So for me its all about people and teams getting on and doing the right things – technology and the market will change and be disrupted, but at the centre of it all are people  working with people, so – at least until the robots take over – lets celebrate that and continue to move from the Kafka to Customer culture..!

Happy New Year and I wish you success in 2015..! 

ITSMG Logo low res


Consultancy Guidelines – updated


Many thanks to all of those who contributed to the initial draft of the Consultancy Guidelines – I’ve now updated the document with your comments and suggestions – some great additions there so please download a copy below and use this as you need it.

There is more content on clarification between consultants and contractors, more details on Proposals and Statements of Work, plus a short reference section which includes some suggestions for further reading… Thanks!

Any further comments please add here or email me at [email protected]

Consultancy guidelines REVISED v 0.2

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Do you have an SLA with your spouse..?

Whilst reflecting (see below) on my time in the ITSM industry in particular, it’s clear that there are still many of the same fundamental issues and questions coming up that have been around for 20+ years.



In my experience the same old questions keep coming up – questions like ‘where do we start? how do we make ITSM work? what practical steps do we take? what tools and processes do we need? etc.


It’s good to see several different ‘back to basics’ initiatives happening (e.g. itSMF UK) to focus on core activities – (including ITSMGoodness of course…).


One area that really has changed however, in answering these basic questions is simply this:



This was a key topic at the recent SDI and UCISA conferences that I attended, and is also on the lips and key pads of industry leaders, analysts, bloggers globally.

At last! – and this is not just some mad post-modern hype dreamed up by idealists or marketeers. This is about real human interaction and how that is the way to build and maintain successful service relationships. It’s really refreshing to see this and hear people talk about this as the way forward.

The simple idea is this:  in the scheme of things – customers, service providers,  ‘portfolio’ of services and how these are managed etc – the relationship is the glue that holds everything together, regardless of issues, problems and mishaps.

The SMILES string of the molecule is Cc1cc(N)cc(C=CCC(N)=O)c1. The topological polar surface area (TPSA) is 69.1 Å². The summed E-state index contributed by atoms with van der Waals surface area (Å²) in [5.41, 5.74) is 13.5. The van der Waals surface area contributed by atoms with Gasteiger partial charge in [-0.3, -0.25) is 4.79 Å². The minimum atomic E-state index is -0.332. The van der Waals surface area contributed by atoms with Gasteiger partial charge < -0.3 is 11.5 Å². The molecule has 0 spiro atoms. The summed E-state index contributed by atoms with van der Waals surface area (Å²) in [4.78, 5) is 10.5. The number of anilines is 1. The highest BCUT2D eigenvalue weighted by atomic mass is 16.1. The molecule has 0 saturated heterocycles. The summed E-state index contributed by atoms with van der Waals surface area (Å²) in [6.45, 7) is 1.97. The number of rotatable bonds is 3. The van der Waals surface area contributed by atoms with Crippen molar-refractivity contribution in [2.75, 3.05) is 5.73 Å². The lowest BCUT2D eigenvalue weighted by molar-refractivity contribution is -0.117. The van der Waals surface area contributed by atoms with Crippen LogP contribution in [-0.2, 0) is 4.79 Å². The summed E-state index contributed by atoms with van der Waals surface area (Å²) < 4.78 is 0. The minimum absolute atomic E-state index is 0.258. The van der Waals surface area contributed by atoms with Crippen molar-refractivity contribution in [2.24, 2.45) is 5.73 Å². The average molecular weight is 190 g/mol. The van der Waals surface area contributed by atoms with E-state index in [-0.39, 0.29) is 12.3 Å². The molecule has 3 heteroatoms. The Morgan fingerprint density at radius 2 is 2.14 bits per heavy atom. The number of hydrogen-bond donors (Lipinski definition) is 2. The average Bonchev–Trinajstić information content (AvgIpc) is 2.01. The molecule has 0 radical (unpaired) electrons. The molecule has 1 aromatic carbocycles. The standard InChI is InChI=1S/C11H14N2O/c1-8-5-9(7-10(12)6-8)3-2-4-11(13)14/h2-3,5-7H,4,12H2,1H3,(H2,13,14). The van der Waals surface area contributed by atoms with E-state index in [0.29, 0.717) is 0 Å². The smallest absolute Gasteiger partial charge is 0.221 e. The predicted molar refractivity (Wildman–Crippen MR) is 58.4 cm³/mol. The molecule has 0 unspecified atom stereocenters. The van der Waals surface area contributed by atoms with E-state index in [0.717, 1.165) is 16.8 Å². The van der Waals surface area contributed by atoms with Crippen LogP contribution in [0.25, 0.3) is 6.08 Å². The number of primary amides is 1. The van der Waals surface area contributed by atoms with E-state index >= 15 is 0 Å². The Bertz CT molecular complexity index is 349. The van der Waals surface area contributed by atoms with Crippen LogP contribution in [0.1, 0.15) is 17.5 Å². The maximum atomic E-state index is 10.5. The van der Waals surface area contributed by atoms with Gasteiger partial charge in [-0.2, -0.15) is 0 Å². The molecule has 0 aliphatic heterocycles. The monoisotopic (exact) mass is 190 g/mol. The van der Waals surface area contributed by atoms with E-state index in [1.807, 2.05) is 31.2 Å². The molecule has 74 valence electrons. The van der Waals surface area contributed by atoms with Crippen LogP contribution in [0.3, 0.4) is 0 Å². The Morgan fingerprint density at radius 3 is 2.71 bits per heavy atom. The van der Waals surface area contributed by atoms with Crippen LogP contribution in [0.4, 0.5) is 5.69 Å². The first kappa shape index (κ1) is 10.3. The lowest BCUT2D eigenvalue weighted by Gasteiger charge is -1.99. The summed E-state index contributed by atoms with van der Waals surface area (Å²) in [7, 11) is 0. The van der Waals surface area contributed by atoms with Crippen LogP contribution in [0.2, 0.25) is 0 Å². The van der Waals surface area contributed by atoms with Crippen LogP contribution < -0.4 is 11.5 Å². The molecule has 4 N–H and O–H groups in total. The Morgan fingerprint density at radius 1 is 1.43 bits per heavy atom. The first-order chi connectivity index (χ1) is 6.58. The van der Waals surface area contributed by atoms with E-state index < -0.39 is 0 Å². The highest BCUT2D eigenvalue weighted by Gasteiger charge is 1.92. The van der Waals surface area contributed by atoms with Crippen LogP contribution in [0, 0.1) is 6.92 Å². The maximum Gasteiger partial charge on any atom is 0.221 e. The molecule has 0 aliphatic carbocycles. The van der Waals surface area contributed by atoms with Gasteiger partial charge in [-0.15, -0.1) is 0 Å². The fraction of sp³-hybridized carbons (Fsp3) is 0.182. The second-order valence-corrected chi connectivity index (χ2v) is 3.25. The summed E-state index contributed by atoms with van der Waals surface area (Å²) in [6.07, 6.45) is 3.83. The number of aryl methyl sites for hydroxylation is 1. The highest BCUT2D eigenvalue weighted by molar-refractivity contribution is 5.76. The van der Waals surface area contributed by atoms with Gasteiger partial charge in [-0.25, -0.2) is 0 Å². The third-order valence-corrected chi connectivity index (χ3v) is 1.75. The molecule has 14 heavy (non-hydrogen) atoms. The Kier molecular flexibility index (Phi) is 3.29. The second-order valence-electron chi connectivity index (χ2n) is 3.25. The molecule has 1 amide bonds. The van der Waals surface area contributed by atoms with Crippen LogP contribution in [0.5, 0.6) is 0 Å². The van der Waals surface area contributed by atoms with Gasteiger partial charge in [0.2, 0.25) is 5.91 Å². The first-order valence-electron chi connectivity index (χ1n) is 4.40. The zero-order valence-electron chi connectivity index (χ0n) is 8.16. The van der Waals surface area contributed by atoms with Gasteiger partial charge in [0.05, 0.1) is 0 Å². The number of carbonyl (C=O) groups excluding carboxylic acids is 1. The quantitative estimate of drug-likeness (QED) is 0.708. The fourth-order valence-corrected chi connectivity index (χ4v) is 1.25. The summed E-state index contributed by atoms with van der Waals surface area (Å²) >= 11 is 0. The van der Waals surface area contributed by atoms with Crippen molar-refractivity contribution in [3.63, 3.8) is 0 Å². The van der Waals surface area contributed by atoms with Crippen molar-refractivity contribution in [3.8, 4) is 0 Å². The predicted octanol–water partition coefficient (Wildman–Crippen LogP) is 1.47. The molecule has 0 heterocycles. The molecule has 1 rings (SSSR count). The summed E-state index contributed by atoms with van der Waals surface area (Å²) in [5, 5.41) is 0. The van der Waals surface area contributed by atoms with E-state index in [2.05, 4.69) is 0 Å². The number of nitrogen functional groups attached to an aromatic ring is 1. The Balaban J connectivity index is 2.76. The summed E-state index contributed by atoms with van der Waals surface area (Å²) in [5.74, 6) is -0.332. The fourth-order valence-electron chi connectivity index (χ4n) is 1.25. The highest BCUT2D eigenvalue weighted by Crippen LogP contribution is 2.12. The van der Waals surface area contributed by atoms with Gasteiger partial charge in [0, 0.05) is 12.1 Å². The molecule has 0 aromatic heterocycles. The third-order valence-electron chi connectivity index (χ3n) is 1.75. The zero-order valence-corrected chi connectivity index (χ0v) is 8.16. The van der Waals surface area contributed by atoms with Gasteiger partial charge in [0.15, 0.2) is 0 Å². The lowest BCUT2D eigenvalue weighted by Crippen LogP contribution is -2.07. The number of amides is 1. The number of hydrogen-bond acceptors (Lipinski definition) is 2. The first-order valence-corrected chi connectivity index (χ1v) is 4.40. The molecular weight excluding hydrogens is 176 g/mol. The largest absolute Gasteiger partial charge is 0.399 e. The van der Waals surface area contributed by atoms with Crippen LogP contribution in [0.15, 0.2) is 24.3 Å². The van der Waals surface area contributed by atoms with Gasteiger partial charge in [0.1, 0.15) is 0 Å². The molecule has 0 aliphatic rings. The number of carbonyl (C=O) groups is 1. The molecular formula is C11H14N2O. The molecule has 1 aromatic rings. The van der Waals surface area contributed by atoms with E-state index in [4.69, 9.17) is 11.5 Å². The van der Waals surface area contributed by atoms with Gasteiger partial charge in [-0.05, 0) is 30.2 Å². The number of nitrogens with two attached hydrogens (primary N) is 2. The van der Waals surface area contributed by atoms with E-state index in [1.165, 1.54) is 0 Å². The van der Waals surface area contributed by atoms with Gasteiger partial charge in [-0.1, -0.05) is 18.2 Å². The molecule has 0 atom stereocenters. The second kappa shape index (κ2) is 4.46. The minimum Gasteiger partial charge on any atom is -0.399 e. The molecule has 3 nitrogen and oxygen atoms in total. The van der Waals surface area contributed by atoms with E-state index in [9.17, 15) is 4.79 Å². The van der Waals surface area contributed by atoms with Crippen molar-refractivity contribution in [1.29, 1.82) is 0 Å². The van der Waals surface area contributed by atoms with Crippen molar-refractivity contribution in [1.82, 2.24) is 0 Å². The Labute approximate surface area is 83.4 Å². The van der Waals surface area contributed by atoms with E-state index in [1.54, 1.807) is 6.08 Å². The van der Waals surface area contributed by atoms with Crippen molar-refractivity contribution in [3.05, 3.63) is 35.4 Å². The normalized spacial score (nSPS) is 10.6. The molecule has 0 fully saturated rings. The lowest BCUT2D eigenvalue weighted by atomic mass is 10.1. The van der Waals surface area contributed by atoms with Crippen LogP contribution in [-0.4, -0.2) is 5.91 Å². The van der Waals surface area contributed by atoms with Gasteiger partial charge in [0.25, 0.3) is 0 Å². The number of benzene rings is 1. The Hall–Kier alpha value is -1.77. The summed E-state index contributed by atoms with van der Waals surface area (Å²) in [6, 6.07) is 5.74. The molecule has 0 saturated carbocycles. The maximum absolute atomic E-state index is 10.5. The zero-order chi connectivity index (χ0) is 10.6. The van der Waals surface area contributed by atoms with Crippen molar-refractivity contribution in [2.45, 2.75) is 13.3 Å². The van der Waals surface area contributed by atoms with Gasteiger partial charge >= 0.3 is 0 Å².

The relationship is more important then SLAs or KPIs etc and will survive issues if they are managed properly and satisfactorily, based on the fact that the relationship works towards some common strategic goals. For too long organisations have focused simply on hitting SLAs and thinking that this means – job done…!?

And as an example, try this question…


Do you have SLAs with your partner/spouse/lover?

Does your family work to KPIs and do these form the basis of your familial happiness and success?


I really hope that the answer is no to this..!

The serious point is this – successful relationships do not work on the basis of contracts or SLAs or other formal metrics and targets, they work because both parties are engaged and work closely together to make it work. Minor issues are tacked as part of the ‘bigger picture’ and should not cause the relationship to break down.

There are 3 key points to consider as fundamental here:

Common/Shared goals – both parties need to have a shared view of what the relationship is trying to do and achieve – and they have to care about it – that way they can make it work regardless of minor issues

Intimacy – relationships need both parties to share secrets and confidential information and ideas in order to work successfully and for mutual benefit

Proximity – it is vital to be physically close as this cuts down the needs for explanation and formality – if you are in proximity you know whats going on…

Relationships that do break down are dysfunctional in one of more of these areas – e.g. either not working to a shared goal or not honest or not close enough. No-one breaks up really because of the toilet seat or the lack of shared washing up duties – these are ultimately symptoms of a lack of understanding, or a lack of honesty or just not enough synergy..

So, what does this mean for IT Service Management?

Well we are definitely too obsessed with SLAs and target metrics and thinking that these are the success criteria for our service delivery. Our relationships with internal and external customers and partners should be based on solid human relationships – where purpose, goals, communications and regular (face-to-face ideally) interactions are clearly defined, managed and maintained – much like we need to do with our our family and relationships.